Hampstead Child Therapy Courses
In 1947, Anna Freud and Kate Friedlaender established the Hampstead Child Therapy Courses, and a children’s clinic was added five years later.
Now that she was training English and American child therapists, her influence in the field grew rapidly. One of her staff wrote:
“The Hampstead Clinic is sometimes spoken of as Anna Freud’s extended family, and that is how it often felt, with all the ambivalence such a statement implies.”
At the clinic Anna and her staff held highly acclaimed weekly case study sessions which provided practical and theoretical insights into their work.
Their technique involved the use of developmental lines charting theoretical normal growth “from dependency to emotional self-reliance”, and diagnostic profiles that enabled the analyst to separate and identify the case specific factors that deviated from, or conformed to, normal development.
In her book Normality and Pathology in Childhood (1965), she summarised material from work at the Hampstead Clinic as well as observations at the Well Baby Clinic, the Nursery School and Nursery School for Blind Children, the Mother and Toddler Group and the War Nurseries. In child analyses, Anna felt that it was above all transference symptoms that offered the “royal road to the unconscious.”
Anna’s work in the United States
From the 1950s until the end of her life Anna Freud travelled regularly to the United States to lecture, teach and visit friends. During the 1970s she was concerned with the the problems of working with emotionally deprived and socially disadvantaged children, and she studied deviations and delays in development.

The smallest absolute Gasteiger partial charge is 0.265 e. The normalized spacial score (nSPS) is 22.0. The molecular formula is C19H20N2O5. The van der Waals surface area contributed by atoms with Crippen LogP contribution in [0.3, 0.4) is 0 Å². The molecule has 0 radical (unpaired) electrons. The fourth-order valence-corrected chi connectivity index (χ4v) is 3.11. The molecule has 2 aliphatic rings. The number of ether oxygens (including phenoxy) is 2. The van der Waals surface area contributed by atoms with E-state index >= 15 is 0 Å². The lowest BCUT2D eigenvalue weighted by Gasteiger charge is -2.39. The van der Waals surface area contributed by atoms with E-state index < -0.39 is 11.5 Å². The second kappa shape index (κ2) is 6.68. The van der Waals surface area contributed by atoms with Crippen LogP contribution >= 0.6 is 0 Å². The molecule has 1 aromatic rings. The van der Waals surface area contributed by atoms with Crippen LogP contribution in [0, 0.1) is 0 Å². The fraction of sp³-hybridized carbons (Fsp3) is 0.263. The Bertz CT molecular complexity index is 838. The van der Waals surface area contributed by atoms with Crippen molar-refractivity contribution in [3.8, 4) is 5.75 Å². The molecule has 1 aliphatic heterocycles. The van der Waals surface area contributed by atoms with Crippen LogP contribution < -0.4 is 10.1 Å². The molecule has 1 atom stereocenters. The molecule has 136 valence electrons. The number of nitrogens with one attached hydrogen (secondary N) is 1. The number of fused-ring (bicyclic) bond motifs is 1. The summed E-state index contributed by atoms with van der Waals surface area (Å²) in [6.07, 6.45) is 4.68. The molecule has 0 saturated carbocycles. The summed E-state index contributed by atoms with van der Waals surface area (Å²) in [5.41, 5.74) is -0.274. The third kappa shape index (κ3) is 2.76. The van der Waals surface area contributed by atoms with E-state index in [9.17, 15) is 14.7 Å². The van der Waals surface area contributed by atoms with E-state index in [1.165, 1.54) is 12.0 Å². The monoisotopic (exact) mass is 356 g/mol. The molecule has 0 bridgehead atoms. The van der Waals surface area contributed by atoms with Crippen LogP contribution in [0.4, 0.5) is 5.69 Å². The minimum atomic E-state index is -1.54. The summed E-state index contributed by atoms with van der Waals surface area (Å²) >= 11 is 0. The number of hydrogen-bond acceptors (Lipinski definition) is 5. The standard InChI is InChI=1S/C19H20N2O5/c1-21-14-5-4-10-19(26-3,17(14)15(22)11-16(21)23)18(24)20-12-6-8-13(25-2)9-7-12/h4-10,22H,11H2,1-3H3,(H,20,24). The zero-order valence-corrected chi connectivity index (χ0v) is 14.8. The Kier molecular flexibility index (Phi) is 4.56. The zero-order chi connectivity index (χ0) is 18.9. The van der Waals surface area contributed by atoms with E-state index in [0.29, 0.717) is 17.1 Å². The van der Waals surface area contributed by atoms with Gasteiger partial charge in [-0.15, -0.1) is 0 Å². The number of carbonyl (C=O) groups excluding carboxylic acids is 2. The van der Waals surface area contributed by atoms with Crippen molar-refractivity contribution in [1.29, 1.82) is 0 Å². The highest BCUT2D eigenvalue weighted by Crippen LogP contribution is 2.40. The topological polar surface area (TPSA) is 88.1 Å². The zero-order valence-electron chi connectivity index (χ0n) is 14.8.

At Yale Law School she taught seminars on crime and the family: this led to a transatlantic collaboration with Joseph Goldstein and Albert Solnit on children and the law, published as Beyond the Best Interests of the Child (1973).
She also began receiving a long series of honorary doctorates, starting in 1950 with Clark University (where her father had lectured in 1909) in 1950 and ending with Harvard in 1980.
Like her father, she regarded awards less in a personal light than as honours for psychoanalysis, though she accepted the praise with good grace and characteristic humour – the speeches about her achievements made her feel as if she were already dead, she commented.
She died peacefully in London on 9 October, 1982.
Anna Freud’s legacy
The publication of her collected works was begun in 1968, the last of the eight volumes appeared in 1983, a year after her death.
In a memorial issue of The International Journal of Psycho-Analysis collaborators at the Hampstead Clinic paid tribute to her as a passionate and inspirational teacher, and the clinic was renamed the Anna Freud Centre. In 1986 her home for forty years was, as she had wished, transformed into the Freud Museum.
Anna Freud’s work continued her father’s intellectual adventure. She said:
“We felt that we were the first who had been given a key to the understanding of human behaviour and its aberrations as being determined not by overt factors but by the pressure of instinctual forces emanating from the unconscious mind…”
Her life was also a constant search for useful social applications of psychoanalysis, above all in treating, and learning from, children.
“I don’t think I’d be a good subject for biography,not enough ‘action’! You would say all there is to say in a few sentences – she spent her life with children!”